Hi John – most schools in China these days require a Bachelor’s degree in any subject as well as a TEFL certificate in order to apply for the work visa. For major cities like Shanghai and Beijing they often also look for some teaching experience. Most other cities can hire teachers without any previous teaching experience though. I would like to invite you to submit an application here and we will do our best to assist you – http://goldstarteachers.com/teachers/apply-now/

  4. Paul says:

    If I don’t have a 4 year degree, although I was only 12 credit hours short but I do have a 250 hour / Diploma of Educational Management Studies in Teaching English to Speakers of Other Languages (250 hrs.). Is that suitable for getting a work visa? Also, I did work and teach in Shanghai for 3.5 years at many schools. I am contemplating going back and while I didn’t do it on a work visa last time, would prefer to do it on a work visa this time

    • Jim says:

      Hi Paul – for most areas in China they require a Bachelor’s degree for the work visa and anything less than that is not accepted. There are some areas in China that can issue a work visa without a degree (taking teaching experience for example, instead) although unfortunately there is no clear information on which areas and when as we have found it can often change over time.

  5. Reilly says:

    Teaching without a degree in China is illegal and has been for the last couple of years. I wish people would keep up with the laws. In 2013/14 alone 1600 expats were fined and deported with entry bans between 3-5 years for not having a degree or proper work visa.
    Yes schools and recruiters will lie and tell you all kinds of stuff but the qualifications are easily found out with five minutes searching on the internet. If all else fails a quick call to the nearest Chinese consulate will provide any necessary information. First you need to be a native English speaker…yes there are people teaching illegally in China who aren’t but this is about legally teaching. Secondly you need to have a degree. And if you want to work in Beijing or a few other similar places…you need at least 2 years working experience. That’s it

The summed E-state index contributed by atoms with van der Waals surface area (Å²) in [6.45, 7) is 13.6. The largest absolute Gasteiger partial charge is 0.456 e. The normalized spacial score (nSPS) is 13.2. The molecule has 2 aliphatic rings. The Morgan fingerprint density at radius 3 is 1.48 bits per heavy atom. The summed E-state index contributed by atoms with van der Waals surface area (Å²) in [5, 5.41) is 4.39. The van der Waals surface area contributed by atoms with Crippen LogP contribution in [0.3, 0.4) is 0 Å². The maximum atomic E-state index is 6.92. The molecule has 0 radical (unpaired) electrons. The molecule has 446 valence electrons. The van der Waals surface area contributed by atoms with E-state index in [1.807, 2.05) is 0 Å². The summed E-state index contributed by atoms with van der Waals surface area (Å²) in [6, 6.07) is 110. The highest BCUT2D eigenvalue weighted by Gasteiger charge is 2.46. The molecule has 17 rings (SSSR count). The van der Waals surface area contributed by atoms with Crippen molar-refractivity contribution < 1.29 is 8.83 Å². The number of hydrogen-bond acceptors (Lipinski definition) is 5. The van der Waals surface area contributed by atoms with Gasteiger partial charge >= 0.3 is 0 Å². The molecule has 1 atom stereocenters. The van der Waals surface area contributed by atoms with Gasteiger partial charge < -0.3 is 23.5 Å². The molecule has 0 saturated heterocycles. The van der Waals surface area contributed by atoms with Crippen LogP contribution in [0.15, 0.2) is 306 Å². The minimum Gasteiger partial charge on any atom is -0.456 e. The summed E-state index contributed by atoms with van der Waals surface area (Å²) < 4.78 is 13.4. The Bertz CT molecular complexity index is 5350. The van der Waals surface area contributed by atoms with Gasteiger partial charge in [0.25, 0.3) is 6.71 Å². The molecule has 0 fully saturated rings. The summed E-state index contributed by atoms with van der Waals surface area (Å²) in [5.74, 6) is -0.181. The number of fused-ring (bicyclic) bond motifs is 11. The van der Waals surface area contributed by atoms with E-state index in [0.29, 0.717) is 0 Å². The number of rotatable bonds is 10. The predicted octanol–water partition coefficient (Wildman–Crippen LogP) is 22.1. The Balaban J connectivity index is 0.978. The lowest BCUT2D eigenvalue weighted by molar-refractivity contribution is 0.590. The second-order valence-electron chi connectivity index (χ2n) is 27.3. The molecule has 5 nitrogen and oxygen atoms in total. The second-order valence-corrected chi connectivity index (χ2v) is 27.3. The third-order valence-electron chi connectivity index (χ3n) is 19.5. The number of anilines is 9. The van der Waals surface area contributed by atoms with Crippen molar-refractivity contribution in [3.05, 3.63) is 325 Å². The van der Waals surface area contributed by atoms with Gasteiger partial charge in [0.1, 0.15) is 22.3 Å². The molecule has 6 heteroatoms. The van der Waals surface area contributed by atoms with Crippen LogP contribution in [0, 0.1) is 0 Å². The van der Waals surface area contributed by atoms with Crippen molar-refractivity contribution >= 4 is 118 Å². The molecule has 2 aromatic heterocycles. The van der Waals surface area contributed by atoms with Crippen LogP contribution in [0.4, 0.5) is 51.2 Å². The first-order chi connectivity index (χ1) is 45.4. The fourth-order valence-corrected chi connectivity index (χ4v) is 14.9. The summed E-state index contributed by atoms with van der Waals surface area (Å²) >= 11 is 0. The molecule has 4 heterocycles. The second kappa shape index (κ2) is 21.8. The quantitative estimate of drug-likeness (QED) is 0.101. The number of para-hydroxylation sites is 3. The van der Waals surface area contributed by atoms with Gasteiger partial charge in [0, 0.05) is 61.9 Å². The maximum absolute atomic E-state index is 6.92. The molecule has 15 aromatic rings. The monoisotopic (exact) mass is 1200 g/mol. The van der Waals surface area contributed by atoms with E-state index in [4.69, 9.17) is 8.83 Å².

Some places ask for a TESOL cert. but that is not absolutely necessary to be legal.
    There are NO areas that can issue a TEACHING Z visa without a degree. That is BS. And if you are caught working illegally you can look forwards to fines, imprisonment, deportations and an re-entry ban from entering China again for a number of years. Even if not caught you are subject to poor treatments, lower wages, higher hours, and being generally ripped off by your employer…sure you may get lucky but that is unlikely. Not only that but you lower wages for the legal teachers, and give us all a bad name if caught.
    Given all the potential disadvantages why on earth would anyone teach illegally here (or anywhere else for that matter) unless they are completely unemployable anywhere else? You’d have to be the stereotypical quintessential loser to do that.

  6. Can i get a teaching job in China without a degree? If so, how long does it take for one to be hired as an English teacher?

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Shanghai@GoldStarTeachers.com